Scioscia’s bullish approach needs to change

Torii Hunter may be frustrated, but Mike Scioscia continues to be resolute in his belief that the Angels are a good team. (Jeff Gross/Getty Images)

After Wednesday’s heartbreaking loss to Tampa Bay, Mike Scioscia finally let his frustrations fly in a postgame interview. He had a lot to say, but one sentence has the Halos blogosphere up in arms.

“These guys are better players than this,” he said.

I hate to break it to you, Skip, but it has become apparent to everybody not named Mike Scioscia that this 30-34 disappointment is playing about as well as it possibly can.

I’ll give Scioscia this much: It’s his job to win games, and he’s trying his darnedest to put together a winning season with what he’s got. A lot of that depends on having the right attitude. But for crying out loud, Mike, let’s be realistic here.

Did you really expect Jeff Mathis to be anything other than a .204 hitter?

Did you think Vernon Wells would finally figure out how to catch up to an 89 mph fastball?

Did you figure that Torii Hunter would get better as he draws closer to 36 years old?

And did you think a bunch of doe-eyed rookies would swoop in and save the day?

You know better than that, Sosh. And so do we.

With all of his organization’s mistakes brought to light, it’s obvious that Scioscia is desperately searching for answers – maybe even excuses. The team that he and general manager Tony Reagins have fielded simply doesn’t have enough to compete, and Scioscia refuses to admit it.

Naturally, this surprises no one.

Scioscia has always had a reputation for being hardheaded. It’s part of his identity as the stoic, hard-nosed stalwart Angels fans have come to love.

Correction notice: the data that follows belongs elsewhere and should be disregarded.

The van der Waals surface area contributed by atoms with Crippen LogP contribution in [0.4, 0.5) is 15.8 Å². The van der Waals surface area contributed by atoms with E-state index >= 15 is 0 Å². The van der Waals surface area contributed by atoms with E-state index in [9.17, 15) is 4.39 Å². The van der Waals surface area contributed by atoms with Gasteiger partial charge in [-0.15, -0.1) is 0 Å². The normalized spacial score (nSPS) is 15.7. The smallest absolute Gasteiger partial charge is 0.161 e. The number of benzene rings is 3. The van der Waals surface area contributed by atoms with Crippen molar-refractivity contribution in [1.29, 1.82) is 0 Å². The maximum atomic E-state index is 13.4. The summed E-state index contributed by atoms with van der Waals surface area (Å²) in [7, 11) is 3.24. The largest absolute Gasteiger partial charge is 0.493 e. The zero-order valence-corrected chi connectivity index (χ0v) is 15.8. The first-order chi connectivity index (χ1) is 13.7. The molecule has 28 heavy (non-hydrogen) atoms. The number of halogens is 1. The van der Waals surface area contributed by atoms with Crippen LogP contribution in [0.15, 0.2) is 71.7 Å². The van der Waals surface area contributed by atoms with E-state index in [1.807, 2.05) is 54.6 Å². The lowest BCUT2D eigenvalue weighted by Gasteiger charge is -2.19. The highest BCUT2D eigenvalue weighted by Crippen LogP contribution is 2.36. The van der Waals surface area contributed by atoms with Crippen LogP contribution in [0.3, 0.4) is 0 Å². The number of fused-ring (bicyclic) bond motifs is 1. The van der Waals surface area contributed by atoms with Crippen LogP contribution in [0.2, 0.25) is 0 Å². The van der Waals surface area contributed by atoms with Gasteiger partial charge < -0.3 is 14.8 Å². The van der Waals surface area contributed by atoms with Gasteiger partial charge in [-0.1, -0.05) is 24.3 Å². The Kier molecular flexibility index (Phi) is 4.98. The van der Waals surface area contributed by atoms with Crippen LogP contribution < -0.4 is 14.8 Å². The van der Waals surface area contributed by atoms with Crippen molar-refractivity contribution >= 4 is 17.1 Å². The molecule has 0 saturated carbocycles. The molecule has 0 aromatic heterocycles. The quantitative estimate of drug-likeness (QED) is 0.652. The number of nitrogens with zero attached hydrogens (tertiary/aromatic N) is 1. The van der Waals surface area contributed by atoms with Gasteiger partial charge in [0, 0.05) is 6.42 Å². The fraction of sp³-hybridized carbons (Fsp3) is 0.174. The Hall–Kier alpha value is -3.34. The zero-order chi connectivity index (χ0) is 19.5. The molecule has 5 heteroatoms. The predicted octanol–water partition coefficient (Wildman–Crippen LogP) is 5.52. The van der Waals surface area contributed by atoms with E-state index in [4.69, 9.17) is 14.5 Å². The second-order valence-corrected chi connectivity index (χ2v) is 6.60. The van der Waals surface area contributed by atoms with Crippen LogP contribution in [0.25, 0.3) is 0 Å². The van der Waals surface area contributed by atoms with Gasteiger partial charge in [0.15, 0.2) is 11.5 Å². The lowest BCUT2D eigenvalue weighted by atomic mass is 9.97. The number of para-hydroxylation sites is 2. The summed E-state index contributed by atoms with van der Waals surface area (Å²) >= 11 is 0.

To fans, that bullish stubbornness mixes with losing as well as oil and water.

Case in point: struggling catcher Jeff Mathis. For the most part, Angels fans have tolerated Mathis’s presence in the Angels lineup because the club was still winning. But now, with the Halos in a downward spiral, fans (and observers) are fed up with Scioscia’s stubborn approach to the game.

Of course, it is Scioscia’s duty to stick by his players in the face of media scrutiny. But I wonder if Scioscia knows what Angels fans already know: There isn’t much the Angels can do at this point. They are still alive in a pathetic AL West race, but Seattle and Texas are the only teams that are showing any heart or drive to win.

Before the trade deadline comes around, Scioscia and Reagins will probably begin the rebuilding process. While it tugs at the heartstrings to imagine Jered Weaver, Dan Haren or Howie Kendrick in another team’s uniform, it’s clear that the Angels will be sellers at the deadline. The worst thing the team can do is remain stagnant, and the fear lingers that Scioscia will be his old stubborn self and let things be. If he cares about the future of his club, he’ll ditch the old mantra and embrace some change for the better.


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